There are several types of these Awards and not all of these Awards are reflected of (confidential) employee opinion surveys. Some Awards are industry specific (no applications required) and are granted because of your firm’s reputation, like Science Magazine‘s Top Employers list and The Scientist Magazine‘s “Best Place to Work Award”—both past wins for Monsanto. In fact, Science magazine’s survey measures reputation as an employer with people across the scientific industry. And the Scientist Magazine also “polls the scientific community to find out which institutions and companies fostered the most innovative, rigorous, and supportive research environments.” Several top places to work make the list year after year, while each survey also highlights newcomers to the top institutions. Others Awards require the completion of lengthy and detailed questionnaires. A prominent example in this category is DiversityInc’s Top 50 Award. It requires participant organizations with at least 1,000 employees to complete a detailed 300-question survey covering: Talent Pipeline, Equitable Talent Development, plus CEO/Upper-Management Commitment, and Supplier Diversity. And a CEO signoff on the survey is required. Another example is Working Mother 100 Best Companies which requires more than 500 questions on workforce representation, child care, flexibility programs, leave policies and more. Additionally, some prestigious examples of employee opinion driven surveys are Fortune Magazine “100 Best Companies to work for” ® (conducted and administered by the Great Place to Work Institute in San Francisco), under very tight deadlines and Glassdoor and several prestigious regional Awards like the St. Louis Business Journal’s Best Place to Work. At Monsanto, as the first Director of Employment Branding & Marketing in 2002, I went after as many local, regional, industry-specific, Diversity and national Awards as I could. In fact, Monsanto won (for the first time ever) Fortune Magazine’s Best Place to Work Award in consecutive years (another first) when I built and led the function. And, I found these Awards wins (and the publicizing of them) to be a necessary and effective component of an Employment Branding strategy. As I mentioned in “The Integrated Talent Acquisition Solution,” winning “Best Place to Work Awards” can lead to some impressive ROIs, such as: passive and diverse candidate attraction increases in total completed applications via the career website, increased positive press coverage–in industry publications, University and related organizations/associations, greater employee engagement as measured by internal surveys, more HR prestige, increased diversity in number of applicants, and single digit employee turnover. In closing, many of these Awards allow the winners exclusive use of the logo (for Branded Recruiting materials, websites, etc.) for a specified time as well as the ability to purchase numerous giveaways, trinkets and items for Employees. So the value of incorporating the winning of numerous Best Place to Work Awards into your Employment Branding Program is critical if you want to drive an outstanding Talent Acquisition Strategy.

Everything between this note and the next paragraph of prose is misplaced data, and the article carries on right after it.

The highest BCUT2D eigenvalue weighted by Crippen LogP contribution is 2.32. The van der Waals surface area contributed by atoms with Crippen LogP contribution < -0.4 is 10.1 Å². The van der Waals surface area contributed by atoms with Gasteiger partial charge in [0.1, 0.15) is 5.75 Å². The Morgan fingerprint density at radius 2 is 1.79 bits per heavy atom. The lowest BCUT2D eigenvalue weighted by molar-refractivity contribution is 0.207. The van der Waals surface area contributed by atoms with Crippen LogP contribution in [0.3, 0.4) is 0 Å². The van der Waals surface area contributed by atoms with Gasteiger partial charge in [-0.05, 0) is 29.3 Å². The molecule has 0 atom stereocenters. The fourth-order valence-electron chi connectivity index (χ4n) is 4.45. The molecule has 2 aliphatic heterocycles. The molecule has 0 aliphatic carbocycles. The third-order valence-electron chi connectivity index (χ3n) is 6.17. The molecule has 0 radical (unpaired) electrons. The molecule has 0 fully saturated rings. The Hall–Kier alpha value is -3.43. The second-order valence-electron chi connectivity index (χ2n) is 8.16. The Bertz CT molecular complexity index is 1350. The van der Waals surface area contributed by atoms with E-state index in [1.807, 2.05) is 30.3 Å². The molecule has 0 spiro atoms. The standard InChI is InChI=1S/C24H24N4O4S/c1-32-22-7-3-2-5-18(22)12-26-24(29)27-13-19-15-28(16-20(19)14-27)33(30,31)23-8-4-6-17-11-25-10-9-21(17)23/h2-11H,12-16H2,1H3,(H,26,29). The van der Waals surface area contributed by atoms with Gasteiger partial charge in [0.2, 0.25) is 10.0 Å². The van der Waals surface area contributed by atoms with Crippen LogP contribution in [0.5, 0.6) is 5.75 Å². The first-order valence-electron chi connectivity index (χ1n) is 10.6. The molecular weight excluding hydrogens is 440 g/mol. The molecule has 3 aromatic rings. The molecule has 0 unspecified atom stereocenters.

Johnny Torrance-Nesbitt, MBA is an award-winning Global HR professional across several industries and with outstanding successes in Global University Relations, Employment Branding and Global Talent Acquisition, and Diversity Strategies. Photo Credit Don’tBitetheAppleDotNet. SmartRecruiters is the hiring platform with everything you need to source talent, manage candidates, and make the right hires.